Question of the Week: My non-designer boss thinks I suck!
This question of the week by reader Jane is delayed, in fact much delayed. Apologies as I have been caught up with work! She writes:
I’ve been working at a product design company for almost a year and a half. Meeting new friends, colleagues, clients, manufacturer and people from different walks of life has been so fun and it has certainly kept me going for so long. Notice I did not mention my boss at all, well he does not have a design background.
Recently he seems to be learning more about design, as a result he starts getting all philosophical on me. Saying things like with a great concept, the design will follow. But still he knows nothing about design and worst he is demoralizing, saying that my work is ugly or Ii do not have any design sense. With him constantly criticizing my work, I am slowly losing passion in what I love and feel like quiting this job.
This is a complete opposite of what my lecturers say about me in my current design school. The lecturers mostly love my work. I’m currently taking a one year degree course and I’m still in the midst of my studies.
I don’t know how to confront my boss regarding this issue and he is a typical egoist who always thinks he is right. He takes design lightly and is always negative about the work i do. Even if i do my work well he doesn’t give me credit for it. Sigh.
First off, I like to thank Jane for letting me share her story with all of us. I think it is very relevant as many industrial designers do not have an opportunity to work in studio environments. Many of us will find ourselves one time or another working in marketing and engineering departments or businesses.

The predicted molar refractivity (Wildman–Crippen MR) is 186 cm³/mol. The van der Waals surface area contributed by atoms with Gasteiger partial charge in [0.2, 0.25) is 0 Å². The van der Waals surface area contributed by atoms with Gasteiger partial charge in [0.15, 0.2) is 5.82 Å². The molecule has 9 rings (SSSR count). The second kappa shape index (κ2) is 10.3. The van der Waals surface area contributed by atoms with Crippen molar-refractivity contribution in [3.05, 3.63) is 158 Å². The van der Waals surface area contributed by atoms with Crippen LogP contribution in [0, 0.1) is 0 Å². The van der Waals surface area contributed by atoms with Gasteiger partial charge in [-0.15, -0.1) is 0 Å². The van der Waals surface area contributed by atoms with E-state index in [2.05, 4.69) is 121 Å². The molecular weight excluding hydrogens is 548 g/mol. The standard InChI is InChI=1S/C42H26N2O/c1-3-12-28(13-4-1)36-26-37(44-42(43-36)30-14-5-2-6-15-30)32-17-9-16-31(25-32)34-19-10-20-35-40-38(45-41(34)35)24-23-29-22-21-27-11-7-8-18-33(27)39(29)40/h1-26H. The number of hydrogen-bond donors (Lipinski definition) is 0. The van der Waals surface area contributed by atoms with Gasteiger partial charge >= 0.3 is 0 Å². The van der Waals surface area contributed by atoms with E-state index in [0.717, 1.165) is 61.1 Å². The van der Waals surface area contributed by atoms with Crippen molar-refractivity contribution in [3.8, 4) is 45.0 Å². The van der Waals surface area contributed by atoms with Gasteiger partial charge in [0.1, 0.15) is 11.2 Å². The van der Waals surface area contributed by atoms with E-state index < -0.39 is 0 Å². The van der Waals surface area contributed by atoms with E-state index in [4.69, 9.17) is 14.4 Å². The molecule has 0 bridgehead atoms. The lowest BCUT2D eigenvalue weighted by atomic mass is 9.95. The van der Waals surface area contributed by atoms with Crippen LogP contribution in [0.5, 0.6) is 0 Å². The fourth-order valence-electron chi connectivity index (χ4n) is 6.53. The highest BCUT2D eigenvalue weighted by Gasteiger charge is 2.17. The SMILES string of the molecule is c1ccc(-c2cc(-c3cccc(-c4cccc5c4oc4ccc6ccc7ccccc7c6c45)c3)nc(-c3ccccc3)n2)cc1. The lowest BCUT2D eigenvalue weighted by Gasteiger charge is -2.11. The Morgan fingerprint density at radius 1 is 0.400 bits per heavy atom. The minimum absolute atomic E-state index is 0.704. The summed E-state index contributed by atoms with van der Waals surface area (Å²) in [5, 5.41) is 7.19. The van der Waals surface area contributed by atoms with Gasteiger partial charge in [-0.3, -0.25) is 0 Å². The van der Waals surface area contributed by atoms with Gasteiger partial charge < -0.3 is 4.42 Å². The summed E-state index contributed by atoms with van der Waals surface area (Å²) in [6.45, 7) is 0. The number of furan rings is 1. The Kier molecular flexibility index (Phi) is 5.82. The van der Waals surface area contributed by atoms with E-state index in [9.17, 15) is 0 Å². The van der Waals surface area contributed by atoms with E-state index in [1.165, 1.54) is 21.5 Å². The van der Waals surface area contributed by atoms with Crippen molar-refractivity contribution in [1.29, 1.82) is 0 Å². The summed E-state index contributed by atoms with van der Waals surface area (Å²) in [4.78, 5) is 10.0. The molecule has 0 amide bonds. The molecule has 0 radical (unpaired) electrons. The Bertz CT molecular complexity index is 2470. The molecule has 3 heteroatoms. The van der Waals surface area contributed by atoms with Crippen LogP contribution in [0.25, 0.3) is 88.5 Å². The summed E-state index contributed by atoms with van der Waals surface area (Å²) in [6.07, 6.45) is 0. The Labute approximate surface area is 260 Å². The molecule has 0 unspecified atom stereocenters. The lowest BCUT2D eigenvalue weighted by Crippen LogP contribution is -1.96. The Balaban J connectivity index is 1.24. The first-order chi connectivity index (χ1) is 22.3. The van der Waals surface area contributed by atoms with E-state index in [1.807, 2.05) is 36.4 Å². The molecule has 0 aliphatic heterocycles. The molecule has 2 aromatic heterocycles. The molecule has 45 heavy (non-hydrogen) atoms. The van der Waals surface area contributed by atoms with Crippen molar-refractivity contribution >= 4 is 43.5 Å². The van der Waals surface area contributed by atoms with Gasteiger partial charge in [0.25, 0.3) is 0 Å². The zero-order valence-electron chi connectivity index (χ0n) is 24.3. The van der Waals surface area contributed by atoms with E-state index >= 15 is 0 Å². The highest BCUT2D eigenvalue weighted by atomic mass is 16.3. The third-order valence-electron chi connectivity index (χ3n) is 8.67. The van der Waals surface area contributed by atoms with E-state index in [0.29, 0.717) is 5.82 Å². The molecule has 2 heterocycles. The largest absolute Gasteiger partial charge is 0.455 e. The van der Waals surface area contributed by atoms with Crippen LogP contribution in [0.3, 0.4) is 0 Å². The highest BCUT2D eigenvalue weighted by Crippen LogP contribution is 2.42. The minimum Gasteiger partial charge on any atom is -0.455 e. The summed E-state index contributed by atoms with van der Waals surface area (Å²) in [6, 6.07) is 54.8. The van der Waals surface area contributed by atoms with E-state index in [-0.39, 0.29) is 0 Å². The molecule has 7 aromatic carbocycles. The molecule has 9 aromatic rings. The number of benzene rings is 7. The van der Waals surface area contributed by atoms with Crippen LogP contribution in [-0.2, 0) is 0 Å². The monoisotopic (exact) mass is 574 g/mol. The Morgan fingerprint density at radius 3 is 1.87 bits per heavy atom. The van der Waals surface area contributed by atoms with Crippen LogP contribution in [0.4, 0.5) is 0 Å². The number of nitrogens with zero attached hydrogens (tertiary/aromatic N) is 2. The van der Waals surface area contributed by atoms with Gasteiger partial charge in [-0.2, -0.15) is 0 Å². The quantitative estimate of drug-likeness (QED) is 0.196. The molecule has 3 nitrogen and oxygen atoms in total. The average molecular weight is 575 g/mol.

There are two ways of looking at this situation. On one hand you could adopt the position that anybody can become a “manager” if you work in a place long enough. This implies that there is very little merit required in getting into a managerial position. Another way you can look at this is designers are often too quick to blame other people for not “getting” what they do.
Jane, I can’t really comment on your design capability or ability, but I will assume you have got what it takes. So if your manager is truly a jackass then there is not much you can do except plan your exit strategy. However do consider this; have you done everything in your role as a designer to communicate the benefits of your design or your design intent in a language your manager can understand?
Sorry for being cliché but it does “take two hands to clap”. The biggest problem for industrial designers working in non-design environments is bridging this “language gap”. Once you can do it, it gets a lot easier. How to do it is worthy of a book that I am planning to write, and my best advice is for you at this time is to subscribe to Design Sojourn!